I watch the videos on an Apple iPad in bed near sleep time. That’s as close as I’ll get to a swamp or deep forest. I would never go to the places Tim routinely visits to place his cameras. If I were forced to make one of Tim’s trips, it would be pure terror. Yet, here I am with Tim sloshing through these waterways and he’s calm and at ease. He occasionally complains about a mosquito, a snake that won’t move from the path, or a bramble that pricks him. Water is no problem to him. He worries most that some jerk will steal his camera, as has happened once before. These walks are for Tim exciting and delightful; he’s at home in the garden of nature. I’m there, as silent companion, encouraging him from a safe distance.
And then, upon arrival, the payoff, the parade of animals, day and night: the beautiful deer, the owls, the languid bears, the coyotes, the possum, the squirrels, the bobcats, the large panthers, the turkeys, the skunks, the alligators. The waterholes are vibrant playgrounds. Yet, it’s quiet and peaceful, except for when cloddish humans rumble roughly through. Nature is mostly sanctuary. The animals rarely even chase each other. The solitary eye of the unmoving camera superintends a well-travelled crossroad. There is room for everyone. Except for birds and deer, it’s rarely feeding time; the feast is mostly vegan!
I find Tim’s excursions calming, and healing. There’s a religious quality in them. It’s akin, I imagine, to having been able to peer in on Thoreau as he constructed his cabin, managed his woodlot, and tended his garden at Walden Pond. It’s also a guilty pleasure that so much spiritual nurturance can be had so effortlessly on the cheap via the Internet. And, then, there is our President and the destructive interludes he imposes on our minds and souls daily. Condemned to emotional and moral upset, it’s a relief to escape to these countervailing interludes with Tim.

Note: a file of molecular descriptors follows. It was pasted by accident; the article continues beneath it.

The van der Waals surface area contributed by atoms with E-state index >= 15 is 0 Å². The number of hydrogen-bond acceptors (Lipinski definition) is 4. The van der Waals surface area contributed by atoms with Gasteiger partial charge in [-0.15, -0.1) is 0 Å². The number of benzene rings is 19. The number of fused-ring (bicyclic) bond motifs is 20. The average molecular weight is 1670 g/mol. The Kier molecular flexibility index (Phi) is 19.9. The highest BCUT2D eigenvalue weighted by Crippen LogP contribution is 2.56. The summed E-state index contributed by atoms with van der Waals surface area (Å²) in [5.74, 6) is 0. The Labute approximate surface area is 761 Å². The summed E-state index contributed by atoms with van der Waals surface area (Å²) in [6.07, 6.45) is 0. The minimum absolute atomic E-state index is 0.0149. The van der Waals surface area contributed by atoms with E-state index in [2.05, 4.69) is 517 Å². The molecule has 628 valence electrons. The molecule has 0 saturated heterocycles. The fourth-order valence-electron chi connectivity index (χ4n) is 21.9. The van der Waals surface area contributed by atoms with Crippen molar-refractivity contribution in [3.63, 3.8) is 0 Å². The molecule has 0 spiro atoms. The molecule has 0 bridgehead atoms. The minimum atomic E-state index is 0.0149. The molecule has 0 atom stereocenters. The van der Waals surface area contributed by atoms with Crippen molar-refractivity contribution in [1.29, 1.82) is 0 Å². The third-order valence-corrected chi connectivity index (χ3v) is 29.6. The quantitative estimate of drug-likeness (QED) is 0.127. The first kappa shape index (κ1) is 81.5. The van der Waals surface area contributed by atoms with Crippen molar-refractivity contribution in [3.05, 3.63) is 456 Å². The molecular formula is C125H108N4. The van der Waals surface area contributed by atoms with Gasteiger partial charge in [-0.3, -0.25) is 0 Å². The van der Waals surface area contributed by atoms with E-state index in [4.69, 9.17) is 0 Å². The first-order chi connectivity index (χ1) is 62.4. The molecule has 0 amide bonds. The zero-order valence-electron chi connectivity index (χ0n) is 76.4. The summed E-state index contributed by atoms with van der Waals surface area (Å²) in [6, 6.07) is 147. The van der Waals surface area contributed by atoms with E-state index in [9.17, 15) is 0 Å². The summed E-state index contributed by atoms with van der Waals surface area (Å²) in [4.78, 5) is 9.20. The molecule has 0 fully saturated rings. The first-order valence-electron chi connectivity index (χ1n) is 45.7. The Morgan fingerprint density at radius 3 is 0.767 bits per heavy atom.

In reflecting upon the serenity of the vistas Tim and the animals transverse in these videos. I’m reminded of a story told of Alexis de Tocqueville and Gustave de Beaumont, visiting journalists from France, in an excursion though America in 1831. It seems they were only allowed to take a trek into the deep forest, the real wilderness, near the end of their visit, after seeing what was going on in civilization. Once in the wilderness, they were blown away by its peace and calm and the sense of place and home that the Indians felt in the woods. In contrast, they recognized that the European immigrants were crazed in an illusive dream; these supposed “settlers” were engaged in carving out plots, cutting down woods, leaving stumps high above the ground, and immediately planting crops among the stumps. The visitors shuddered for the fate of the Indians and dreaded what the Europeans might do in their dream trance. We know something of the answer now. Some few lovers of nature like Tim return to the wilderness we’ve ravaged and passed by in pursuit of the dream, and people like me, like us, watch from a pacified distance through sophisticated technologies, the very same technologies that are making unsustainable demands on the earth. Meanwhile, resource degradation, species decimation, pollution, and climate change proceed apace, while loudly denied by circus performers in high places. I’m not proud of my participation in this scheme.
When I travel uncourageously with Tim, I wonder whether we’re returning to the past or gleaming the future. The stationary camera just sits there and watches. We are witnessing something, a monstrous specter, redemption, a grand recovery, a prospect revealed. While we wait, like characters in Waiting for Godot, let’s give a generous shout-out to our gracious host, Tim Harrell. Thank you so very much Tim.
Will Callender, Jr. ©
July 1, 2018
Author of Abdication: God Steps Down for Good